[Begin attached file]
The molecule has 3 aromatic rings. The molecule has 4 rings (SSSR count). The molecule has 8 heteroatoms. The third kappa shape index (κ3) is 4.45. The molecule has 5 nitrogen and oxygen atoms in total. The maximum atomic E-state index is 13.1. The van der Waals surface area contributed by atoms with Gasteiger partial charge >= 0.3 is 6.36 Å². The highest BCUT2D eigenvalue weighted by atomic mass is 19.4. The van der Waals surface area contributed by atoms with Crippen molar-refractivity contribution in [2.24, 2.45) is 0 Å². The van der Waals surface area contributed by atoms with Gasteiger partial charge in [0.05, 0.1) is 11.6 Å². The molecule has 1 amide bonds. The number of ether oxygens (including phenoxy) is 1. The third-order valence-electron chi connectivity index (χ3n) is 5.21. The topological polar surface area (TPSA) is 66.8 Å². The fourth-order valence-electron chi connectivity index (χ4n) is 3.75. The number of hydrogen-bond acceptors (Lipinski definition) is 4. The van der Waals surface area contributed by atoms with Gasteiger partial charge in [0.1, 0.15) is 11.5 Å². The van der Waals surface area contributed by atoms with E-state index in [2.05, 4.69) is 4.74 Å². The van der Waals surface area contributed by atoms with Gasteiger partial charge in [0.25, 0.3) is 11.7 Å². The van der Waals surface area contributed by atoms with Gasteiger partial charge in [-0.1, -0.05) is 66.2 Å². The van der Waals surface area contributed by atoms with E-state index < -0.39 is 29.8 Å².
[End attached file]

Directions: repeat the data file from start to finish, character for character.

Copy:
The molecule has 3 aromatic rings. The molecule has 4 rings (SSSR count). The molecule has 8 heteroatoms. The third kappa shape index (κ3) is 4.45. The molecule has 5 nitrogen and oxygen atoms in total. The maximum atomic E-state index is 13.1. The van der Waals surface area contributed by atoms with Gasteiger partial charge >= 0.3 is 6.36 Å². The highest BCUT2D eigenvalue weighted by atomic mass is 19.4. The van der Waals surface area contributed by atoms with Crippen molar-refractivity contribution in [2.24, 2.45) is 0 Å². The van der Waals surface area contributed by atoms with Gasteiger partial charge in [0.05, 0.1) is 11.6 Å². The molecule has 1 amide bonds. The number of ether oxygens (including phenoxy) is 1. The third-order valence-electron chi connectivity index (χ3n) is 5.21. The topological polar surface area (TPSA) is 66.8 Å². The fourth-order valence-electron chi connectivity index (χ4n) is 3.75. The number of hydrogen-bond acceptors (Lipinski definition) is 4. The van der Waals surface area contributed by atoms with Gasteiger partial charge in [0.1, 0.15) is 11.5 Å². The van der Waals surface area contributed by atoms with E-state index in [2.05, 4.69) is 4.74 Å². The van der Waals surface area contributed by atoms with Gasteiger partial charge in [0.25, 0.3) is 11.7 Å². The van der Waals surface area contributed by atoms with Gasteiger partial charge in [-0.1, -0.05) is 66.2 Å². The van der Waals surface area contributed by atoms with E-state index < -0.39 is 29.8 Å².